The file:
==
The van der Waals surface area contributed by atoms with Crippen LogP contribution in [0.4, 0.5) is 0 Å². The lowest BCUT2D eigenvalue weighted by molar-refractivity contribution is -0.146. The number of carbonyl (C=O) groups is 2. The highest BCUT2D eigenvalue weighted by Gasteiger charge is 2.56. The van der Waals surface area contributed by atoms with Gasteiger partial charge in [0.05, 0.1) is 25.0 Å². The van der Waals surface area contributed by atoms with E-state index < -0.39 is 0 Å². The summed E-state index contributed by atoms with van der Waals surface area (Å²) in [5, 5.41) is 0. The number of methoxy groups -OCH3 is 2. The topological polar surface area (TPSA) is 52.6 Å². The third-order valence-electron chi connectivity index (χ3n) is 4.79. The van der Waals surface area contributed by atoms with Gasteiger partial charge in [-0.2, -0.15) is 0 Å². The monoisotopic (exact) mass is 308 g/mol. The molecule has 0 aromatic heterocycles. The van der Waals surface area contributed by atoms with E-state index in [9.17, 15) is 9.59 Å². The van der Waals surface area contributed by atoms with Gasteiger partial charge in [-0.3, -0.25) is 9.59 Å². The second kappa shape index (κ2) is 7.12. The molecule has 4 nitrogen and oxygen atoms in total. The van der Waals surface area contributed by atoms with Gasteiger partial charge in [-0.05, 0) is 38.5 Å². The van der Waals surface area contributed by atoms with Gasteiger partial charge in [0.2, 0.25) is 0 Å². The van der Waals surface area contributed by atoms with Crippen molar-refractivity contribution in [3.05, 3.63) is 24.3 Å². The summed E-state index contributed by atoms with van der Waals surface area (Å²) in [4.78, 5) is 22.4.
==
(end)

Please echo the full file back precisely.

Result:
The van der Waals surface area contributed by atoms with Crippen LogP contribution in [0.4, 0.5) is 0 Å². The lowest BCUT2D eigenvalue weighted by molar-refractivity contribution is -0.146. The number of carbonyl (C=O) groups is 2. The highest BCUT2D eigenvalue weighted by Gasteiger charge is 2.56. The van der Waals surface area contributed by atoms with Gasteiger partial charge in [0.05, 0.1) is 25.0 Å². The van der Waals surface area contributed by atoms with E-state index < -0.39 is 0 Å². The summed E-state index contributed by atoms with van der Waals surface area (Å²) in [5, 5.41) is 0. The number of methoxy groups -OCH3 is 2. The topological polar surface area (TPSA) is 52.6 Å². The third-order valence-electron chi connectivity index (χ3n) is 4.79. The van der Waals surface area contributed by atoms with Gasteiger partial charge in [-0.2, -0.15) is 0 Å². The monoisotopic (exact) mass is 308 g/mol. The molecule has 0 aromatic heterocycles. The van der Waals surface area contributed by atoms with E-state index in [9.17, 15) is 9.59 Å². The van der Waals surface area contributed by atoms with Gasteiger partial charge in [-0.3, -0.25) is 9.59 Å². The second kappa shape index (κ2) is 7.12. The molecule has 4 nitrogen and oxygen atoms in total. The van der Waals surface area contributed by atoms with Gasteiger partial charge in [-0.05, 0) is 38.5 Å². The van der Waals surface area contributed by atoms with Gasteiger partial charge in [0.2, 0.25) is 0 Å². The van der Waals surface area contributed by atoms with Crippen molar-refractivity contribution in [3.05, 3.63) is 24.3 Å². The summed E-state index contributed by atoms with van der Waals surface area (Å²) in [4.78, 5) is 22.4.